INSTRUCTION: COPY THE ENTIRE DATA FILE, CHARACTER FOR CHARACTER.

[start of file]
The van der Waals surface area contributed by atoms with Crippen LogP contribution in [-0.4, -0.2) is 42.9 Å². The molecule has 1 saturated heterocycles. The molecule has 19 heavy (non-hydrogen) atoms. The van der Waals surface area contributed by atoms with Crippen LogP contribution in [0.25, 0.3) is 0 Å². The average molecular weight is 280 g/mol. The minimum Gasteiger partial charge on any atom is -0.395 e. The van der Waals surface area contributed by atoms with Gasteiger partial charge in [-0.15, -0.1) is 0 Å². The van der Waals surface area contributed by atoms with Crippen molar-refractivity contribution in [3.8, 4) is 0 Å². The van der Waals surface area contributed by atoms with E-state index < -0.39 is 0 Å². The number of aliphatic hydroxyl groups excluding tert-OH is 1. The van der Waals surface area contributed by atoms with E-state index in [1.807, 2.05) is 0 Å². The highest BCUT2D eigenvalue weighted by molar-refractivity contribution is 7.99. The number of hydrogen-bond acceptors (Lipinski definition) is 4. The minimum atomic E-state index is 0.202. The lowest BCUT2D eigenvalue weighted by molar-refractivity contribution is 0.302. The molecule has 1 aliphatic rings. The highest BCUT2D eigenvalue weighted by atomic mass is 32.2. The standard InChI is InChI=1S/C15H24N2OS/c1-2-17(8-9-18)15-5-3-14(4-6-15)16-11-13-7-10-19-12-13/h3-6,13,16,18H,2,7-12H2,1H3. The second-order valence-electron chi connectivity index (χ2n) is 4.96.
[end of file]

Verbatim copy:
The van der Waals surface area contributed by atoms with Crippen LogP contribution in [-0.4, -0.2) is 42.9 Å². The molecule has 1 saturated heterocycles. The molecule has 19 heavy (non-hydrogen) atoms. The van der Waals surface area contributed by atoms with Crippen LogP contribution in [0.25, 0.3) is 0 Å². The average molecular weight is 280 g/mol. The minimum Gasteiger partial charge on any atom is -0.395 e. The van der Waals surface area contributed by atoms with Gasteiger partial charge in [-0.15, -0.1) is 0 Å². The van der Waals surface area contributed by atoms with Crippen molar-refractivity contribution in [3.8, 4) is 0 Å². The van der Waals surface area contributed by atoms with E-state index < -0.39 is 0 Å². The number of aliphatic hydroxyl groups excluding tert-OH is 1. The van der Waals surface area contributed by atoms with E-state index in [1.807, 2.05) is 0 Å². The highest BCUT2D eigenvalue weighted by molar-refractivity contribution is 7.99. The number of hydrogen-bond acceptors (Lipinski definition) is 4. The minimum atomic E-state index is 0.202. The lowest BCUT2D eigenvalue weighted by molar-refractivity contribution is 0.302. The molecule has 1 aliphatic rings. The highest BCUT2D eigenvalue weighted by atomic mass is 32.2. The standard InChI is InChI=1S/C15H24N2OS/c1-2-17(8-9-18)15-5-3-14(4-6-15)16-11-13-7-10-19-12-13/h3-6,13,16,18H,2,7-12H2,1H3. The second-order valence-electron chi connectivity index (χ2n) is 4.96.